The U.S. has always been the sought after location for Taiwan students seeking higher education. Last year there were nearly 27,000 students from Taiwan studying in the United States, making Taiwan the fifth largest source of foreign students studying in the United States

There were nearly 300,000 visitors from Taiwan who traveled to the United States last year for business and tourism contributing over $1 billion to the U.S. economy. These are remarkable statistics for an island of 23 million people and highlight the strength of our relationship. We welcome visitors from Taiwan. Please continue to visit the U.S. and discover the spectacular natural beauty from “sea to shining sea.” Whether on business or a dream vacation, the U.S. has much to offer any visitor.

The Obama Administration is committed to opening more markets. The expanding global middle class is expected to add over a billion new consumers over the next 15 years. Taiwan’s interest to increase its purchase of U.S. products is a win-win scenario. Taiwan has proven that establishing a free and open trading regime is the recipe for generating economic benefits for both sides. The robust growth in our bilateral trade creates a broad range of opportunities in the logistics and manufacturing sectors.

To further enhance our competitiveness and provide opportunities for our trading partners, the Commerce Department recently launched SelectUSA, a new program to mobilize our ambassadors, our state governors, state officials, and our federal government to attract more investment to America. Foreign direct investment helps sustain innovation in the U.S. and provides those who invest in the United States access to the most productive workforce in the world and a gateway to over 600 million people in the U.S. and in 17 countries with whom the U.S. already has FTAs. There are excellent reasons to invest in the United States. The U.S. has always been open to foreign direct investment and welcomes foreign firms to participate in our economy. I encourage you all to take a look at the numerous investment opportunities available in the USA.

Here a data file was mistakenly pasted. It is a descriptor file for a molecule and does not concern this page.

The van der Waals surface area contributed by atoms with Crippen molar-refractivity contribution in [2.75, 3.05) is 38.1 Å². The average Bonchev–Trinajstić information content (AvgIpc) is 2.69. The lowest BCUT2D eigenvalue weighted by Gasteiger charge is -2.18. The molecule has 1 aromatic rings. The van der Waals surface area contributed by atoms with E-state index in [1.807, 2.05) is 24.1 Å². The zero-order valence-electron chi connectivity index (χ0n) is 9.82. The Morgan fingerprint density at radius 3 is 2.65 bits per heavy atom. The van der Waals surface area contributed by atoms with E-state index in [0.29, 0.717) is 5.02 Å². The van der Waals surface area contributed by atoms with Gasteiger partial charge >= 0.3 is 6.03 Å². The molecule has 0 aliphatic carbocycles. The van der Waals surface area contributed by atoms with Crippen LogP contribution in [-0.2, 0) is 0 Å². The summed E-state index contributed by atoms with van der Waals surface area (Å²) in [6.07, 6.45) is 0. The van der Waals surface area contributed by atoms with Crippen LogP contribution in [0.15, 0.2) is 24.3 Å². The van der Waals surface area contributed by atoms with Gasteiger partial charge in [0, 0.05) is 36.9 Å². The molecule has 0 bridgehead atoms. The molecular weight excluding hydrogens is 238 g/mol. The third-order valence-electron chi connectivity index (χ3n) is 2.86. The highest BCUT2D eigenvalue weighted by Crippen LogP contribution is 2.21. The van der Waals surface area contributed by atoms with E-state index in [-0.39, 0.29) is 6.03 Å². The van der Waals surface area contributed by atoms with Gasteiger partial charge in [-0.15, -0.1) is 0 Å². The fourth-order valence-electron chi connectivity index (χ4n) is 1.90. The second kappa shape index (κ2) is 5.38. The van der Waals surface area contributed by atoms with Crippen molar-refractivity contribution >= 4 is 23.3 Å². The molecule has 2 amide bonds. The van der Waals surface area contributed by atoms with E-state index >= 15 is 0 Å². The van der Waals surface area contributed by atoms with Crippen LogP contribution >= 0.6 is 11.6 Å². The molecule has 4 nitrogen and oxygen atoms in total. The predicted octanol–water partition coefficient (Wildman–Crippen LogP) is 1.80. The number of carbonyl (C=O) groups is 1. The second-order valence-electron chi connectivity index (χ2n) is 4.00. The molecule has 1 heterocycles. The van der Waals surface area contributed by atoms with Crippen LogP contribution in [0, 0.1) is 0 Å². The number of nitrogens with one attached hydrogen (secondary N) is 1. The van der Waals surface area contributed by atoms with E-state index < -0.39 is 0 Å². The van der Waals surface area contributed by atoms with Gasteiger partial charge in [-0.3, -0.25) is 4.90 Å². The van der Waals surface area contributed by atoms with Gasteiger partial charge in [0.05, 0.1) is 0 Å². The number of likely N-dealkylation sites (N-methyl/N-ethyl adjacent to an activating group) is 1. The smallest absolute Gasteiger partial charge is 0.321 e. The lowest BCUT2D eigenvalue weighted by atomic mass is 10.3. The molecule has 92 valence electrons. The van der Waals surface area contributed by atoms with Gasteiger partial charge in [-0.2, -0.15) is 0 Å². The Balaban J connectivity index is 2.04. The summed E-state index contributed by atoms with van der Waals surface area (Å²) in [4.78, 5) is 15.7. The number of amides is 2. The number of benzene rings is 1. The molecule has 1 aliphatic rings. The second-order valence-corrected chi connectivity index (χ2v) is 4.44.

Doubling exports requires us to help exporters enter more markets, influence more companies to export, and to ensure our trading partners’ compliance with trade agreements currently in force to help U.S. companies increase sales. We help create trade relationships on both sides of our borders so as to encourage mutual business growth. This is what the Department of Commerce does – we help connect U.S. companies to market opportunities, encourage companies to export, and work to ensure compliance with trade agreements.

Please let me make this point very clear — economic partnership between United States and Taiwan businesses are here to stay. Both sides are committed and eager to work together and write new and prosperous chapters in our commercial relationship. The growth of U.S. exports to Taiwan is inspiring. U.S. exports of $26 billion, on a per capita basis to Taiwan, is among the highest in the world. While the President has called for doubling U.S. exports between 2009 and 2014, we believe Taiwan can lead the way and we have the potential of trebling our exports during this period.

There are many positive aspects of the relationship between the people of Taiwan and the people of the United States, including our shared democracies, close cultural, security and academic ties, and of course our ever-increasing economic and commercial cooperation. There are challenges ahead, but the opportunities to grow together are even greater. I encourage all of you to continue to work with us to realize the full potential of these opportunities. I know that our US&FCS in Taiwan will provide you all the assistance you need to further enhance your business with U.S. companies. I also hope the people of Taiwan continue to look to the people of the United States as friends, and to U.S. businesses as inventors and partners in our shared goal of creating prosperity through trade.

Thank you for having me here with you today.